With the increasing use of channel-based platforms such as Slack, Messenger and Teams in the work-from-home era, companies should assume they may be compelled to produce channel-based data in litigation and take proactive steps to protect sensitive information, say Jessica Brown and Collin James Vierra at Gibson Dunn.
In addition to being faster and cheaper than litigation, arbitration may be the only ongoing means of resolving disputes during the pandemic, but these advantages can be lost if the arbitration clause in a contract fails to bind one or more parties to the transaction, say John Shope and Kevin Conroy at Foley Hoag.
With the likelihood that more and more jury trials will be held by videoconferencing in the near future, establishing four best practices now for effective, credible video trial testimony will ensure attorneys are ready when it's time for the oath, camera and action, say Christopher Green and Sara Fish at Fish & Richardson.
With the inundation of lawsuits resulting from the pandemic, now is an opportune time for companies and their advisers to implement prevention measures explicitly designed to break the dispute cycle early and to de-escalate possible legal actions as they form, says arbitrator and mediator Janice Sperow.
Although captive insurance can help address some of the traditional coverage gaps exposed by the current COVID-19 crisis, three Tax Court cases from recent years illustrate the Internal Revenue Service's hostility toward the entities, says Patrick McCann at Chamberlain Hrdlicka.
On the heels of the Illinois Department of Insurance's recent call for leniency for policyholder claims related to recent riots, vandalism and civil commotion, insurers should expect heightened scrutiny of coverage disputes and policyholders should be prepared to submit extensive proofs of claims, say attorneys at Neal Gerber.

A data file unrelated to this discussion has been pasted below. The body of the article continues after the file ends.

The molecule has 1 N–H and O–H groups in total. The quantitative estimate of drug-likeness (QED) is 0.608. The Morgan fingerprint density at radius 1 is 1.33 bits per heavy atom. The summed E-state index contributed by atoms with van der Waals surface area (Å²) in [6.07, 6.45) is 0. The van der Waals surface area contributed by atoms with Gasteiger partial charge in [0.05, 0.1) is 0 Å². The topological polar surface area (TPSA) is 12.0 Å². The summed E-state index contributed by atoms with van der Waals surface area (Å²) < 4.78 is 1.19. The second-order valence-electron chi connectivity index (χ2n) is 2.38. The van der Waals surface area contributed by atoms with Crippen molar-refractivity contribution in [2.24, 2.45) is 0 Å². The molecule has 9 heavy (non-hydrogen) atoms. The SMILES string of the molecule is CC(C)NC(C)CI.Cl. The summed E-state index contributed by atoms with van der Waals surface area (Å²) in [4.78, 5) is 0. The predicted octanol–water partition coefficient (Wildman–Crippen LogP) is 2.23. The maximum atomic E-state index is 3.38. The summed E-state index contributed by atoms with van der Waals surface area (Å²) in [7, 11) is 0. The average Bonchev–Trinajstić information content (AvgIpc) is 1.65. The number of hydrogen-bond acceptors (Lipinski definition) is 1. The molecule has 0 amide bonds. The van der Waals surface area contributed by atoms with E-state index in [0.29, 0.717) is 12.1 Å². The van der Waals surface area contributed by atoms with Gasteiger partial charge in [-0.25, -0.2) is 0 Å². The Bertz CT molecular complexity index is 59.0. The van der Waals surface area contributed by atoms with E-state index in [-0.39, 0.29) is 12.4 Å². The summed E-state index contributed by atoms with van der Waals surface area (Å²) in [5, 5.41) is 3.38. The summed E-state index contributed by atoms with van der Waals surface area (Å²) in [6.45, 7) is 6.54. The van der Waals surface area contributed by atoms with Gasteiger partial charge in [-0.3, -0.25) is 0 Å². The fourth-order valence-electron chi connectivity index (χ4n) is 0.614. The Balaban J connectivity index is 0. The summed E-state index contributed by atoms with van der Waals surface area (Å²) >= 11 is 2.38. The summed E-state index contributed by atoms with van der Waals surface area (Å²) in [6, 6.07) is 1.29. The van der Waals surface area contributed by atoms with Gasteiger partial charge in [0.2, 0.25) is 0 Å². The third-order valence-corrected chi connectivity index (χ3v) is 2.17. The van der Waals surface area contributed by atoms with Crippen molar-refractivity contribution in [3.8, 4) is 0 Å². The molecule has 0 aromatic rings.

With demand for telemedicine skyrocketing during the pandemic, health care providers should not be lulled into complacency regarding data privacy simply because the U.S. Department of Health and Human Services has relaxed its standards, as pre-pandemic practices may be inadequate, says Geoffrey Lottenberg at Berger Singerman.
It has long been the law that attorneys cannot use percentage rental agreements because doing so would constitute an impermissible sharing of fees with nonlawyers, but such arrangements can help lawyers match expenses with revenues in lean times like now, say Peter Jarvis and Trisha Thompson at Holland & Knight.
Some policyholders seeking coverage for losses stemming from COVID-19 are arguing that virus exclusions are invalid due to regulatory estoppel, but this theory lacks substance and threatens to undermine formal clarifications of insurance policy intent, say Jonathan Schwartz and Colin Willmott at Goldberg Segalla.
A California state appellate court's recent decision in Masellis v. Law Office of Leslie F. Jensen provides a road map for proving causation and damages in settle-and-sue legal malpractice cases — an important issue of long-standing confusion, says Steven Berenson at Klinedinst.
While courts have been reluctant to grant discovery in Employee Retirement Income Security Act benefits cases in the past, textual-minded judges questioning the legitimacy of judicially created doctrines are increasingly allowing more discovery, says Mark DeBofsky at DeBofsky Sherman.
In light of legislative and public pressure in the U.S. and U.K. on insurers to cover business interruption losses related to COVID-19, reinsurers will face new questions regarding their obligation to cover claim payments, say Robin Dusek at Saul Ewing and Susie Wakefield at Shoosmiths.
Mediation conducted online with participants in different states makes it harder to determine where communications were made, increasing the risk that courts will apply laws of a state that does not protect mediation confidentiality, say mediators Jeff Kichaven and Teresa Frisbie and law student Tyler Codina.